US claims that any nation deploying Huawei gear in its wireless networks is giving China a conduit for espionage are likely exaggerated, experts say

Since last year, the US has waged a vigorous diplomatic offensive against the Chinese telecommunications giant Huawei, claiming that any nation deploying its gear in next-generation wireless networks is giving Beijing a conduit for espionage or worse.

But security experts say the US government is likely exaggerating that threat. Not only is the US case short on specifics, they say, it glosses over the fact that the Chinese don’t need secret access to Huawei routers to infiltrate global networks that already have notoriously poor security.

State-sponsored hackers have shown no preference for one manufacturer’s technology over another, these experts say. Kremlin-backed hackers, for instance, adroitly exploit internet routers and other networking equipment made by companies that are not Russian.

If the Chinese want to disrupt global networks, “they will do so regardless of the type of equipment you are using”, said Jan-Peter Kleinhans, a researcher at the Berlin think tank Neue Verantwortung Stiftung.

One of the most common US fears — that Huawei might install software “backdoors” in its equipment that Chinese intelligence could use to tap into, eavesdrop on or interrupt data transmissions — strikes some experts as highly unlikely.

Priscilla Moriuchi, who retired from the National Security Agency in 2017 after running its Far East operations, does not believe the Huawei threat is overblown. But she called the odds of the company installing backdoors on behalf of Chinese intelligence “almost zero because of the chance that it would be discovered”, thus exposing Huawei’s complicity.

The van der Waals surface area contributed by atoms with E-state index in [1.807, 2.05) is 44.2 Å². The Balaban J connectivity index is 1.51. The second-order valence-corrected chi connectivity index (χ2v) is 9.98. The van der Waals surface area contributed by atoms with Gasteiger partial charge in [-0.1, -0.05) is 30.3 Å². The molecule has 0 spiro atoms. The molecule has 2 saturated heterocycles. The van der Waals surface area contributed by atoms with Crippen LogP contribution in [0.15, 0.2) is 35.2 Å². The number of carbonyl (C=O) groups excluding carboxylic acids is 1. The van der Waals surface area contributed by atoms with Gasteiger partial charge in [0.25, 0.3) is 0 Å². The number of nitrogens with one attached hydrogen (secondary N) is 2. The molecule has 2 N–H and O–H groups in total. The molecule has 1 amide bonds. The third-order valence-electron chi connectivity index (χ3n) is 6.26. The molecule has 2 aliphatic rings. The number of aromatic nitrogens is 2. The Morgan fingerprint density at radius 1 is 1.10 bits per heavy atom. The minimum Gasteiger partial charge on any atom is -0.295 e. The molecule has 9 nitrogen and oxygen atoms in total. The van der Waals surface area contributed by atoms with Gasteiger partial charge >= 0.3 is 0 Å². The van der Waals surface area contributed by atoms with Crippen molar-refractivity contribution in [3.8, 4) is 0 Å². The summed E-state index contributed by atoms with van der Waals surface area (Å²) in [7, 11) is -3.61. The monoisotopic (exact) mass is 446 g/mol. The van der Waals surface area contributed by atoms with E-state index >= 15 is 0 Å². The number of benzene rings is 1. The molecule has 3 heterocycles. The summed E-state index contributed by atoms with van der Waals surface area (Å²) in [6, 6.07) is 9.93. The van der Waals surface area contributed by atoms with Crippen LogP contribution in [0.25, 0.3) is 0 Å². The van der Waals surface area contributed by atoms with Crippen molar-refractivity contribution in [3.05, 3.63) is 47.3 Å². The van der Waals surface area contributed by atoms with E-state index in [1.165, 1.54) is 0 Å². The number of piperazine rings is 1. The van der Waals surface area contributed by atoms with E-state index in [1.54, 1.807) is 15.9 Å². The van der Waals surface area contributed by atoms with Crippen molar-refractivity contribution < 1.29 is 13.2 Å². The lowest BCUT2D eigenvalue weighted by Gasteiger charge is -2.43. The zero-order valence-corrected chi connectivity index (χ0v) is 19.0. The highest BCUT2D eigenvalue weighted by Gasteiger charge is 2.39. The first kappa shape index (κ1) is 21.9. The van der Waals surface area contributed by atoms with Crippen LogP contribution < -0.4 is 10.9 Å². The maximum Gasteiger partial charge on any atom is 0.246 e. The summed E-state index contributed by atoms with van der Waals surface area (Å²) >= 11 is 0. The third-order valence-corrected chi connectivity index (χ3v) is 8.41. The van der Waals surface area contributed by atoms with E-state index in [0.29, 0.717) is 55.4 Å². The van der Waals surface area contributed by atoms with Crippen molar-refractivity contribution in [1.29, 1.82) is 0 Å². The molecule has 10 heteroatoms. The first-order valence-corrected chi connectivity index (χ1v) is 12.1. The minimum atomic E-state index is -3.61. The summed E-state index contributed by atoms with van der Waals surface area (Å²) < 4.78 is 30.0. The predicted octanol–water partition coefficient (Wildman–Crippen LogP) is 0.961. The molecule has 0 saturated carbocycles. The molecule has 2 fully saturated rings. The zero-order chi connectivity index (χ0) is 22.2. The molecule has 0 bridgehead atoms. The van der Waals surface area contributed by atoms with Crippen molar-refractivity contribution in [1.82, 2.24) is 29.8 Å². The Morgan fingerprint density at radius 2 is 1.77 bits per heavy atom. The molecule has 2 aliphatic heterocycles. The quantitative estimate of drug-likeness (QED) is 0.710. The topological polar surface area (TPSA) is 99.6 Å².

Moriuchi, now an analyst at the US cybersecurity firm Recorded Future, said she was not aware of the NSA ever finding Huawei backdoors created for Chinese intelligence but also cautioned that it can be extraordinarily difficult, when backdoors are found, to determine who is behind them.

“The backdrop for this is essentially the rise of China as a tech power in a variety of domains … there is a big campaign to paint Huawei as an irresponsible actor.”

European allies have been reluctant to embrace a blanket anti-Huawei ban even as US officials continue to cast the world’s No. 1 telecom-equipment maker as little more than an untrustworthy surrogate for Beijing’s intelligence services.

The top US diplomat for cybersecurity policy, Robert Strayer, says Huawei is obliged to heed Chinese Communist Party orders by a 2017 intelligence law that “compels their citizens and their companies to participate in intelligence activities”.

Strayer provided no specifics when pressed by reporters this week as to how Huawei gear might pose more of a security threat than other manufacturers’ switches, routers and wireless base stations. The diplomat spoke at Mobile World Congress, the world’s largest wireless trade show, in Barcelona, Spain.

The American rhetoric has included threats.

US Secretary of State Mike Pompeo suggested in a TV interview last week that any use of Huawei equipment could jeopardise US intelligence-sharing and might even be a reason to locate military bases elsewhere. The remarks may have been targeted at NATO allies including Poland and the Czech Republic where Huawei has made significant inroads.

A spokeswoman for the US National Security Council declined to comment or to provide any officials to address specifics. A State Department spokesman referred The Associated Press to a press statement on Strayer’s remarks in Barcelona.